A certain amount of caution injected into the Budget speech and the Budget allows for this, and I welcome it. We have the use of the regulator and the possibility of increased credit and other measures in months to come if our expectations are exceeded, if the Chancellor's naturally careful forecasts are as careful as they were last year—in other words, if things go better than we fear but as well as we hope.
Haste in injecting too much into the economy now could lead to measzures later which, apart from their unpopularity, would be retrograde. The Chancellor has just about got it right. There may well be room later, particularly in view of the co-operative attitude of Mr. Victor Feather today, for a shot in the arm later in the year. The trend in the balance of payments the very day of the Budget indicates that this may be possible. The fact that we are able to reduce Bank Rate by 1 percent. Over a short period and yet sterling is doing so well is another encouraging factor. I do not believe that we should rush into expansion well above 3½ per cent., as some of my hon. Friends suggest. We are wise to be cautious, particularly after previous examples of an inflationary spiral followed by a balance of payments crisis.
Because we have trodden the road to success carefully, by treading carefully in a socially just Budget, there will be further opportunities in the year for further injections in the new economy. Unlike one of my hon. Friends, I do not believe that a Budget, in the complex situation of any highly industrialised nation, is the be-all and end-all in some mystical way for a year. The Government have been right to assess and reassess the situation. There is much to be said for taking away the mystique and some of the antiquated traditions of the Budget, not least the top hat.
I have something to say which might be regarded as a criticism of what I would otherwise think of as a lily-white Budget. I do not regard S.E.T. as an infamous tax; I think that it is an excellent tax. I think it might have been raised in certain respects to provide for higher tax concessions at the other end of the scale. While the Budget is absolutely sound from a social point of view and absolutely just, there is another matter which must come next in our lists of priorities after dealing with the very poor and that is the question of incentive. I am sure that time and again my hon. Friends will have heard skilled and unskilled manual workers in their constituencies say, "I have worked many hours overtime this week, but 8s. 3d. in the £ has been taken out of my wage packet", although they are wrong about the 8s. 3d. because of the two-ninths allowance. It is not what is true which counts so much as what is thought to be true. There is a psychological aspect to this matter.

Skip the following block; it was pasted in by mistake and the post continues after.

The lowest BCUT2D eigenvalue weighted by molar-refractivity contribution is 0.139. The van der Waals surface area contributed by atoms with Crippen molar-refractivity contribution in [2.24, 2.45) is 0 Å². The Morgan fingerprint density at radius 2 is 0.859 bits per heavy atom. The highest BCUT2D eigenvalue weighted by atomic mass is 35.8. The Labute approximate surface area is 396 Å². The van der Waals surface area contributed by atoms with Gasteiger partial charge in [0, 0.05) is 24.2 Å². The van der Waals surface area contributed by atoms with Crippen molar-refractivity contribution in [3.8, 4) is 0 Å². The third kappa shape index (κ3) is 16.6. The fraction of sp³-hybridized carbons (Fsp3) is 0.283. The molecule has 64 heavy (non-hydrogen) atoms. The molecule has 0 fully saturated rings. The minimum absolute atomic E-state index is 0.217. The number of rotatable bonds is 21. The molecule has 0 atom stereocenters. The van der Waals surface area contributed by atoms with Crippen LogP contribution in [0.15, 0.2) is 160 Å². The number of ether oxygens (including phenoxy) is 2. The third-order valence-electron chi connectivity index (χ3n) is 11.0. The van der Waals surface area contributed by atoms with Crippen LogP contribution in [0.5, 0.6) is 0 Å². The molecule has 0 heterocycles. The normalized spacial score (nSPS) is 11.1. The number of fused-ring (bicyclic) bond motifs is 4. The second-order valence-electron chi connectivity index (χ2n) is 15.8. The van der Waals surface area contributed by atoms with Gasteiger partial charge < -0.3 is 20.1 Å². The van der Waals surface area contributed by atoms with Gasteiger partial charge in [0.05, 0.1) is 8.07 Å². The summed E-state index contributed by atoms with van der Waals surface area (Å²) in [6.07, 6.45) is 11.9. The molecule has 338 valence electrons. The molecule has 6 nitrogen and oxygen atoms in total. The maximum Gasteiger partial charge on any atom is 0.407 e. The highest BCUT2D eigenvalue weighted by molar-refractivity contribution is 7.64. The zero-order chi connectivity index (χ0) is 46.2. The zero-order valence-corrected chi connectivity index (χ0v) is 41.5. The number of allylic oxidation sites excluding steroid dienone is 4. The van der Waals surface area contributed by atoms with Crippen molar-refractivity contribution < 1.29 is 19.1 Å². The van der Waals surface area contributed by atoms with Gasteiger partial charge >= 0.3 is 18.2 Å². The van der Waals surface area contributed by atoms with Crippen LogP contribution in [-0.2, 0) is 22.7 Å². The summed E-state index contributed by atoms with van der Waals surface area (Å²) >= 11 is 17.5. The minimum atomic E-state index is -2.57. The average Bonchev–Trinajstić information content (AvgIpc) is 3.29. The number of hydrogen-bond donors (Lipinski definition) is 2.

Having tackled these priorities and the problem of poverty, the next problem is that of incentive. Some people have been disappointed that there was not a cut in the standard rate of income tax. The only way in which that could have been done would have been by increasing selective employment tax, although exempting certain sectors. My criticism of S.E.T. concerns not the form of taxation but the lack of selectivity. I am delighted that theatre productions have been exempted. But why only theatre productions?
As a former Chairman of the North West Sports Council, I must declare an interest. I am concerned about the effect of selective employment tax on a number of voluntary sporting clubs which have suffered as a result of a gaming tax on machines which bring in a large amount of their income. [Interruption.] If the hon. Member would get on his feet to intervene instead of sitting down with his feet in the air I might be able to hear him.